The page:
WWF Mozambique: our solutions

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Fishing boats on Ibo Island, Quirimbas National Park, Mozambique
© WWF-Canon / Sian Owen

A snapshot of our work in Mozambique

Island-hopping across Mozambique’s archipelagos, or lost in the vastness of the Miombo woodlands, our focus remains the same: protect sensitive ecosystems and endangered species while helping poor people rise out of poverty.

 / ©: WWF
What are the problems?
© WWF

Marine conservation

Off the coast of Mozambique lies the Quirimbas Archipelago, a chain of 28 islands stretching almost 800km. Eleven of these islands make the Quirimbas National Park, where WWF is making sure that park infrastructure is in place, park personnel are available and that links exist among various stakeholders within the park.
Similar work is under way in the Bazaruto Archipelago National Park. WWF seeks to involve community organisations in the protection, management and sustainable use of the national park, together with management authorities and private sector partners.
For a comprehensive overview of our work in Mozambique, check:
 / ©: WWF-Canon / Martin Harvey
The African elephant (Loxodonta africana) is the world's largest land mammal.
© WWF-Canon / Martin Harvey

Forest and woodland conservation

Mozambique’s borders straddle several important ecoregions of eastern Africa, including the Miombo woodlands, a 3.6 million km2 area dominated by woody vegetation that has been shaped by the interaction of people, fire and wildlife (especially elephants).

A stable political situation, growing human populations, and the resulting pressure in land use has motivated WWF to work with local communities to improve their lives without sacrificing natural resources.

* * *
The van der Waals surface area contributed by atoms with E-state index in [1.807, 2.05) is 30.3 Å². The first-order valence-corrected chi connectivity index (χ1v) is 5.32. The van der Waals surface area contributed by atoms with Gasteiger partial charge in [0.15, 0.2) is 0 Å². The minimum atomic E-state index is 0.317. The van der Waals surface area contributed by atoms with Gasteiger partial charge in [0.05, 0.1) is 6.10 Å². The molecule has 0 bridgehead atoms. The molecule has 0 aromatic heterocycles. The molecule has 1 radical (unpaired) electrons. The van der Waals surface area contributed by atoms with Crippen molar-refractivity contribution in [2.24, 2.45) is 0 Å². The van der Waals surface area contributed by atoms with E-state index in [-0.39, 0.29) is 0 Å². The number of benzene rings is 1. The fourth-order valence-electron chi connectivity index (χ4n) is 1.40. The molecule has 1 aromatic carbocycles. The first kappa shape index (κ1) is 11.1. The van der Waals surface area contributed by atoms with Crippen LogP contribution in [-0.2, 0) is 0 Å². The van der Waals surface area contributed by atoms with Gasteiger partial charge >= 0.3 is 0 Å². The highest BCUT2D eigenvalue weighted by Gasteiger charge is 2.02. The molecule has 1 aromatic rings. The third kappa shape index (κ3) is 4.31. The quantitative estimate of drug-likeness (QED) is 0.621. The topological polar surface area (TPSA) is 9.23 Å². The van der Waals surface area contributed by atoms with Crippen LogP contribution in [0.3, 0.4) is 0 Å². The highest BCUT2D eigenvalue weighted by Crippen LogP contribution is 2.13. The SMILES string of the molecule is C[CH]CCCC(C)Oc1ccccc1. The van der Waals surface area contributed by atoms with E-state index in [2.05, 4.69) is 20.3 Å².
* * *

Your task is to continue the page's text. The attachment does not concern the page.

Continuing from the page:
An important component of our work is linking the poor with markets by seeking opportunities, as well as supporting various value-adding schemes to enable their goods to compete on the market.
Another key ecoregion where WWF works is the Great Rovuma Wilderness, an area straddling the Rovuma River that borders Tanzania and Mozambique. Home to wild dogs, eland and a large population of elephants, the area also contains important marine habitats and wetlands of global significance. But this is also home to some of the poorest people in the world, and over-exploitation of natural resources is threatening the resource base of future generations.

WWF is exploring in depth the threats to natural resource and opportunities in the area, and developing a comprehensive resource management strategy. Over time, pilot community-based resource use and management measures is expected to lead to increased community ownership of, benefits from, and care for the natural resources of the area.

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